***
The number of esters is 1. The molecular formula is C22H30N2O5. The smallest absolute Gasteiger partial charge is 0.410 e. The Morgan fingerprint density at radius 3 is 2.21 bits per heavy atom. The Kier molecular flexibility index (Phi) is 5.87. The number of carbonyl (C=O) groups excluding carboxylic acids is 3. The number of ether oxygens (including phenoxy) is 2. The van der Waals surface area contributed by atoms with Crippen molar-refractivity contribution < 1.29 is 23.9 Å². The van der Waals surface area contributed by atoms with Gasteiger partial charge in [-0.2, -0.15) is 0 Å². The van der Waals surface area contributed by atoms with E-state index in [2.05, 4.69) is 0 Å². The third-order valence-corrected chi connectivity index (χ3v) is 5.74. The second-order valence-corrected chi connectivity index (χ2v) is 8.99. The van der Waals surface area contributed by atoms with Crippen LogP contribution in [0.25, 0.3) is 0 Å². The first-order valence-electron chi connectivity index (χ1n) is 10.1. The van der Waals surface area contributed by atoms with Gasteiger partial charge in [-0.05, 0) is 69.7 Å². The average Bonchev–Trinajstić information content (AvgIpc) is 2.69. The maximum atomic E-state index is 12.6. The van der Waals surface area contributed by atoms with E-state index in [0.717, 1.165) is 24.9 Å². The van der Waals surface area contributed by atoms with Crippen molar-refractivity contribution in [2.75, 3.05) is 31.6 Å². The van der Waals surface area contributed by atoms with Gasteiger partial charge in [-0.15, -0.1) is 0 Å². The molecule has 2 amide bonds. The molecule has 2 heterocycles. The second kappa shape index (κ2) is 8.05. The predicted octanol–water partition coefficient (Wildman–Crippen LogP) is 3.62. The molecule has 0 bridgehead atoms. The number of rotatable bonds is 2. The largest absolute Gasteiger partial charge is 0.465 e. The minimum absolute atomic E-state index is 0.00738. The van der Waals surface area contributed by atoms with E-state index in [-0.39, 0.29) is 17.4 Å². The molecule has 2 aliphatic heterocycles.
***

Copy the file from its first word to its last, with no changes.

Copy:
The number of esters is 1. The molecular formula is C22H30N2O5. The smallest absolute Gasteiger partial charge is 0.410 e. The Morgan fingerprint density at radius 3 is 2.21 bits per heavy atom. The Kier molecular flexibility index (Phi) is 5.87. The number of carbonyl (C=O) groups excluding carboxylic acids is 3. The number of ether oxygens (including phenoxy) is 2. The van der Waals surface area contributed by atoms with Crippen molar-refractivity contribution < 1.29 is 23.9 Å². The van der Waals surface area contributed by atoms with Gasteiger partial charge in [-0.2, -0.15) is 0 Å². The van der Waals surface area contributed by atoms with E-state index in [2.05, 4.69) is 0 Å². The third-order valence-corrected chi connectivity index (χ3v) is 5.74. The second-order valence-corrected chi connectivity index (χ2v) is 8.99. The van der Waals surface area contributed by atoms with Crippen LogP contribution in [0.25, 0.3) is 0 Å². The first-order valence-electron chi connectivity index (χ1n) is 10.1. The van der Waals surface area contributed by atoms with Gasteiger partial charge in [-0.05, 0) is 69.7 Å². The average Bonchev–Trinajstić information content (AvgIpc) is 2.69. The maximum atomic E-state index is 12.6. The van der Waals surface area contributed by atoms with E-state index in [0.717, 1.165) is 24.9 Å². The van der Waals surface area contributed by atoms with Crippen molar-refractivity contribution in [2.75, 3.05) is 31.6 Å². The van der Waals surface area contributed by atoms with Gasteiger partial charge in [-0.15, -0.1) is 0 Å². The molecule has 2 amide bonds. The molecule has 2 heterocycles. The second kappa shape index (κ2) is 8.05. The predicted octanol–water partition coefficient (Wildman–Crippen LogP) is 3.62. The molecule has 0 bridgehead atoms. The number of rotatable bonds is 2. The largest absolute Gasteiger partial charge is 0.465 e. The minimum absolute atomic E-state index is 0.00738. The van der Waals surface area contributed by atoms with E-state index in [-0.39, 0.29) is 17.4 Å². The molecule has 2 aliphatic heterocycles.